But right there in my community, taking the time to worship, I knew that I wasn’t alone. I found this spiritual connectedness in a community church service. Maybe others will find it on a sports field, first date, or at work. But as God’s ideas, we are a significant part of how God expresses Herself. Devotion is about loving God, not elevating ourselves above others or isolating ourselves. Our gentle, faithful expression and growing spiritually cannot preclude or invalidate a love for other people.

Finally, this past fall I traveled to Asia to visit friends and to learn how religion and spirituality play a role in people’s lives. Prior to the trip, I spent time praying to discern what this trip was all about. In my heart, I knew it wasn’t just for my own enrichment but to see the universal nature of God and how God is present in the hearts and minds of people around the world.  I knew that there would be challenges on the trip, but starting from a place of prayer and devotion set a tone of flexibility and spontaneity.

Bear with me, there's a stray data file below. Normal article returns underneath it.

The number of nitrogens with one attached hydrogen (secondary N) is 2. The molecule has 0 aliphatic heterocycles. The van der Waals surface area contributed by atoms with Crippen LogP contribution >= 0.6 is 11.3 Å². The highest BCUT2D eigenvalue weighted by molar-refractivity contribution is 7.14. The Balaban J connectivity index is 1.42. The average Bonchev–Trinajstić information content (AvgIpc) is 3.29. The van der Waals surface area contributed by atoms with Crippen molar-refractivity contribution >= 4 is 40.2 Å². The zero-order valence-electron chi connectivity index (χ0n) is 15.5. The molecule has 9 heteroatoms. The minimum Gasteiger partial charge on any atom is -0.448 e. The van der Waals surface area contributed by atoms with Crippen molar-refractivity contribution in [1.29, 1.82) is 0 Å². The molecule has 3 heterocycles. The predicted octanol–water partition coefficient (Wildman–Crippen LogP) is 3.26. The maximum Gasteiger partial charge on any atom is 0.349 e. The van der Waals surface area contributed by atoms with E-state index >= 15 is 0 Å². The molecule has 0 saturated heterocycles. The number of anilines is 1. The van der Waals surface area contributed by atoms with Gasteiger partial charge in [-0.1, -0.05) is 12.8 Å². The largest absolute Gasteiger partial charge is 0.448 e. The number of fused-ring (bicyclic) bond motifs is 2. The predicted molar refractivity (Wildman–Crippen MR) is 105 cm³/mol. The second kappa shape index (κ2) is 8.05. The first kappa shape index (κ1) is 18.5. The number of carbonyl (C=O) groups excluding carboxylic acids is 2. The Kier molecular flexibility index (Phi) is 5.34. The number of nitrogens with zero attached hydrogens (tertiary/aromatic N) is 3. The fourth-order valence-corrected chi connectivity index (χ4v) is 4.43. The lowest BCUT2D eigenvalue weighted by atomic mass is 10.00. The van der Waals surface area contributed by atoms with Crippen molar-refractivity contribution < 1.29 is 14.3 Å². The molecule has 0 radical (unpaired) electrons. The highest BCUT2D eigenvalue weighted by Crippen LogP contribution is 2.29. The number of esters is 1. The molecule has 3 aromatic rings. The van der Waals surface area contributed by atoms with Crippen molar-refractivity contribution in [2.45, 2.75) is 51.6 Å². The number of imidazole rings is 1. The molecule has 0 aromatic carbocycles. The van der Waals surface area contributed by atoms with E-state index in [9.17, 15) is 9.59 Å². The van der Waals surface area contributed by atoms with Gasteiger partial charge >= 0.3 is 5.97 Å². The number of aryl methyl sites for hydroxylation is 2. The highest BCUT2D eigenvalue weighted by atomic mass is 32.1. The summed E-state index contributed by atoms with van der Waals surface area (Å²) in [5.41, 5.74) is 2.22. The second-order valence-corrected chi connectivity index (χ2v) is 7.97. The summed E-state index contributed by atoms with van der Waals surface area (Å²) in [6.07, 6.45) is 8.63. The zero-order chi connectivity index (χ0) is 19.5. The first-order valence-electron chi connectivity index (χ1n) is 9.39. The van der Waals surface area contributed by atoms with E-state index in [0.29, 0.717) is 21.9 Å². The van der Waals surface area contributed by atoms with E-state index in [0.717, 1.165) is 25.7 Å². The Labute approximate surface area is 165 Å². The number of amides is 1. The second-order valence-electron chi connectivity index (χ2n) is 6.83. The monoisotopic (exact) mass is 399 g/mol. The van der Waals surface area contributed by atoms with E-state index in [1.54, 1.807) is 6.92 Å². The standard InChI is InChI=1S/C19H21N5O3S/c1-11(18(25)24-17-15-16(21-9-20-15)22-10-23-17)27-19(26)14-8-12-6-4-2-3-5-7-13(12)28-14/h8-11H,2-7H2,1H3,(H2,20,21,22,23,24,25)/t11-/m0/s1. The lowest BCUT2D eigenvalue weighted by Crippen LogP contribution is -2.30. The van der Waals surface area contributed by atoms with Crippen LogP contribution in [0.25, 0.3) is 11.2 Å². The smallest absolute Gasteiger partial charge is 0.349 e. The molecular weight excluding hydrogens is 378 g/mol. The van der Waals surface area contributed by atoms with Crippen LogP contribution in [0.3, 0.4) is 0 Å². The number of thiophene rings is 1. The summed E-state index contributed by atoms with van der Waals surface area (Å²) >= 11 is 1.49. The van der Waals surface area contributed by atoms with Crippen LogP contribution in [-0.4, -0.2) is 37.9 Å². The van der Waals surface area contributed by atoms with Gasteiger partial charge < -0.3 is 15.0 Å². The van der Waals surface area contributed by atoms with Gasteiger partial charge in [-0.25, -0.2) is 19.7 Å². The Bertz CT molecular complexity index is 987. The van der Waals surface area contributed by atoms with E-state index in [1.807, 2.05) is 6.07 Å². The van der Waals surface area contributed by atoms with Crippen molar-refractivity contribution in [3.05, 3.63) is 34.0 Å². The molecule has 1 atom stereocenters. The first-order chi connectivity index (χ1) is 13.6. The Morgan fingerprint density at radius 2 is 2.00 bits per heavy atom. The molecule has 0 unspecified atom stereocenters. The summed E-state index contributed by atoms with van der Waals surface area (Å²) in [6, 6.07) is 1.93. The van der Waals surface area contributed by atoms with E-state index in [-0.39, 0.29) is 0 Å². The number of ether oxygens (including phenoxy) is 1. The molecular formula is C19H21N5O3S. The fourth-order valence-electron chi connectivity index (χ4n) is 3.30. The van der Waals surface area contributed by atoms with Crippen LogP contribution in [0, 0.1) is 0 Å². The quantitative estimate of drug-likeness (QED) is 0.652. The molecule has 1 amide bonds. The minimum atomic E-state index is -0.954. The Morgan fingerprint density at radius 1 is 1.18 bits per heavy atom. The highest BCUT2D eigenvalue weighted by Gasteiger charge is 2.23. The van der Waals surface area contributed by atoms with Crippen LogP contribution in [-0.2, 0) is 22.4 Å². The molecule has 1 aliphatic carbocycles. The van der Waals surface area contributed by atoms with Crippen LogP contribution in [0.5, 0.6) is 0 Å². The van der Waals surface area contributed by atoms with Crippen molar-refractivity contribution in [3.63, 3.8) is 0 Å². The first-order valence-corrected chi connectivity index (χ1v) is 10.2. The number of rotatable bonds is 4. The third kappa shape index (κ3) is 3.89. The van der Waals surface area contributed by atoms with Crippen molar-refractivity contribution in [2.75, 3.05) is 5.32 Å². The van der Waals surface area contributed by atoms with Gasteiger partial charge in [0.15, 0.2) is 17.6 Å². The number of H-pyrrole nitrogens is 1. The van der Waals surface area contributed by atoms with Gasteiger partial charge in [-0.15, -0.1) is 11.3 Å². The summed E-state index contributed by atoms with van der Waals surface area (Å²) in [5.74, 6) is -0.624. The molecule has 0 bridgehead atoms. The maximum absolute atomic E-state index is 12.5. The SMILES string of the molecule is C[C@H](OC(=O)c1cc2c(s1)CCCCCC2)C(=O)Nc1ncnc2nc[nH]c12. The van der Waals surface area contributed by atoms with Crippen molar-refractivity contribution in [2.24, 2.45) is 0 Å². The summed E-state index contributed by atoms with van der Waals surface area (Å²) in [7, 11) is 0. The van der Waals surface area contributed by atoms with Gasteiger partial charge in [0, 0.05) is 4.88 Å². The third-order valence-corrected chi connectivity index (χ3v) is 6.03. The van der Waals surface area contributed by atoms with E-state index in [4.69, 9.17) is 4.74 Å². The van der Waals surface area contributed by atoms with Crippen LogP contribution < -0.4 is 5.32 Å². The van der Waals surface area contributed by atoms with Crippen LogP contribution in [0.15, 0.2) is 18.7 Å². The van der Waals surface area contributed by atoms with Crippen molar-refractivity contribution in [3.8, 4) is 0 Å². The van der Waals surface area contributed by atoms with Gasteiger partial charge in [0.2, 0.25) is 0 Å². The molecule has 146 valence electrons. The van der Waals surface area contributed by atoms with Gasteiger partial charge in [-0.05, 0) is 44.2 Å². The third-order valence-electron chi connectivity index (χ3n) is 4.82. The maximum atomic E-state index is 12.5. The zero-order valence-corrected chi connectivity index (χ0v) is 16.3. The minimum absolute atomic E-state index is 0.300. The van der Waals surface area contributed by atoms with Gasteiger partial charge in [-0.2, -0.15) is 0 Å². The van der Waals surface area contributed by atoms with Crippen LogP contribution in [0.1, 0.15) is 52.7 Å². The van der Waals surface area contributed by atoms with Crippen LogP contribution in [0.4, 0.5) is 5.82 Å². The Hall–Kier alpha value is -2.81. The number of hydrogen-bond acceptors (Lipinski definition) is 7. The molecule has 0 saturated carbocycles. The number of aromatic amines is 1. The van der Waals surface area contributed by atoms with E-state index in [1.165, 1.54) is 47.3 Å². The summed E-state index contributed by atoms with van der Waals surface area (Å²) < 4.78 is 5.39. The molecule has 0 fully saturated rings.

Sometimes people are afraid to leave the familiar ties, the “cords” of mortal life, but I’m finding that “going wireless” with our lives and love is OK. Putting God at the center enhances every part of being—because we aren’t searching madly to find happiness and connectedness in transient ways.

I don’t think any of us wants to travel this path alone, and yet it’s clear we have to let go of some of the old ways of doing things, and perhaps of worrying about how love will appear in our lives, if we want to make way for new, more divine possibilities. 

As we all draw close to God, to the Divine, we will find that unencumbered connection with our source and the All of creation. 

Ginger Mack is a Christian Science practitioner from Madison, Wisconsin.